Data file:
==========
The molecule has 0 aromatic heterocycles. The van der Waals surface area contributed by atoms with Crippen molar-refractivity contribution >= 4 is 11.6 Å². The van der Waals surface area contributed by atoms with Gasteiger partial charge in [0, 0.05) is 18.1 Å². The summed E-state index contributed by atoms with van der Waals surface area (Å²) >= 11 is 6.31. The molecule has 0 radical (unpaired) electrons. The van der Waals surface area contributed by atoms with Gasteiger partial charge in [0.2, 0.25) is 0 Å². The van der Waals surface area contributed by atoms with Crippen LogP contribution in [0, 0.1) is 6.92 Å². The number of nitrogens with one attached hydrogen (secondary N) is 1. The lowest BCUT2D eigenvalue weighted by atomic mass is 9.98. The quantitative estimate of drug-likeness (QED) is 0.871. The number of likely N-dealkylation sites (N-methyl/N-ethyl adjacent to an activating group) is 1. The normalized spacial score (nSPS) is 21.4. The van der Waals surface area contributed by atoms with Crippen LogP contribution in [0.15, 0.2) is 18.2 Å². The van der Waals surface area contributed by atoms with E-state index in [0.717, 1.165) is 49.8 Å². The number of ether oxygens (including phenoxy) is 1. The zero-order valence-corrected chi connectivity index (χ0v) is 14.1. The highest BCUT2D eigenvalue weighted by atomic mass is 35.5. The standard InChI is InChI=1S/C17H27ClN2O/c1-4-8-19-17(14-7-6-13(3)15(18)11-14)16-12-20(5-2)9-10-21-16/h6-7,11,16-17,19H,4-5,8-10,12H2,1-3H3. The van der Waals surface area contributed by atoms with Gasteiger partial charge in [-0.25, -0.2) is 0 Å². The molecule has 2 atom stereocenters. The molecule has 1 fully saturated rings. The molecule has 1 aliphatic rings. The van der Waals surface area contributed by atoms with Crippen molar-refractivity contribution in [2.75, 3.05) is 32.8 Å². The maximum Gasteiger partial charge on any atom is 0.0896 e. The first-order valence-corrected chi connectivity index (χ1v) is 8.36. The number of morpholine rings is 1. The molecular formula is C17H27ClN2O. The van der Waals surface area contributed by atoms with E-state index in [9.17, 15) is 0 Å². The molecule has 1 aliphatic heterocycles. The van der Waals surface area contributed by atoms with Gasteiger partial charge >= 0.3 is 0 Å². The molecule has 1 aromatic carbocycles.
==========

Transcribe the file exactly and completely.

The molecule has 0 aromatic heterocycles. The van der Waals surface area contributed by atoms with Crippen molar-refractivity contribution >= 4 is 11.6 Å². The van der Waals surface area contributed by atoms with Gasteiger partial charge in [0, 0.05) is 18.1 Å². The summed E-state index contributed by atoms with van der Waals surface area (Å²) >= 11 is 6.31. The molecule has 0 radical (unpaired) electrons. The van der Waals surface area contributed by atoms with Gasteiger partial charge in [0.2, 0.25) is 0 Å². The van der Waals surface area contributed by atoms with Crippen LogP contribution in [0, 0.1) is 6.92 Å². The number of nitrogens with one attached hydrogen (secondary N) is 1. The lowest BCUT2D eigenvalue weighted by atomic mass is 9.98. The quantitative estimate of drug-likeness (QED) is 0.871. The number of likely N-dealkylation sites (N-methyl/N-ethyl adjacent to an activating group) is 1. The normalized spacial score (nSPS) is 21.4. The van der Waals surface area contributed by atoms with Crippen LogP contribution in [0.15, 0.2) is 18.2 Å². The van der Waals surface area contributed by atoms with E-state index in [0.717, 1.165) is 49.8 Å². The number of ether oxygens (including phenoxy) is 1. The zero-order valence-corrected chi connectivity index (χ0v) is 14.1. The highest BCUT2D eigenvalue weighted by atomic mass is 35.5. The standard InChI is InChI=1S/C17H27ClN2O/c1-4-8-19-17(14-7-6-13(3)15(18)11-14)16-12-20(5-2)9-10-21-16/h6-7,11,16-17,19H,4-5,8-10,12H2,1-3H3. The van der Waals surface area contributed by atoms with Gasteiger partial charge in [-0.25, -0.2) is 0 Å². The molecule has 2 atom stereocenters. The molecule has 1 fully saturated rings. The molecule has 1 aliphatic rings. The van der Waals surface area contributed by atoms with Crippen molar-refractivity contribution in [2.75, 3.05) is 32.8 Å². The maximum Gasteiger partial charge on any atom is 0.0896 e. The first-order valence-corrected chi connectivity index (χ1v) is 8.36. The number of morpholine rings is 1. The molecular formula is C17H27ClN2O. The van der Waals surface area contributed by atoms with E-state index in [9.17, 15) is 0 Å². The molecule has 1 aliphatic heterocycles. The van der Waals surface area contributed by atoms with Gasteiger partial charge >= 0.3 is 0 Å². The molecule has 1 aromatic carbocycles.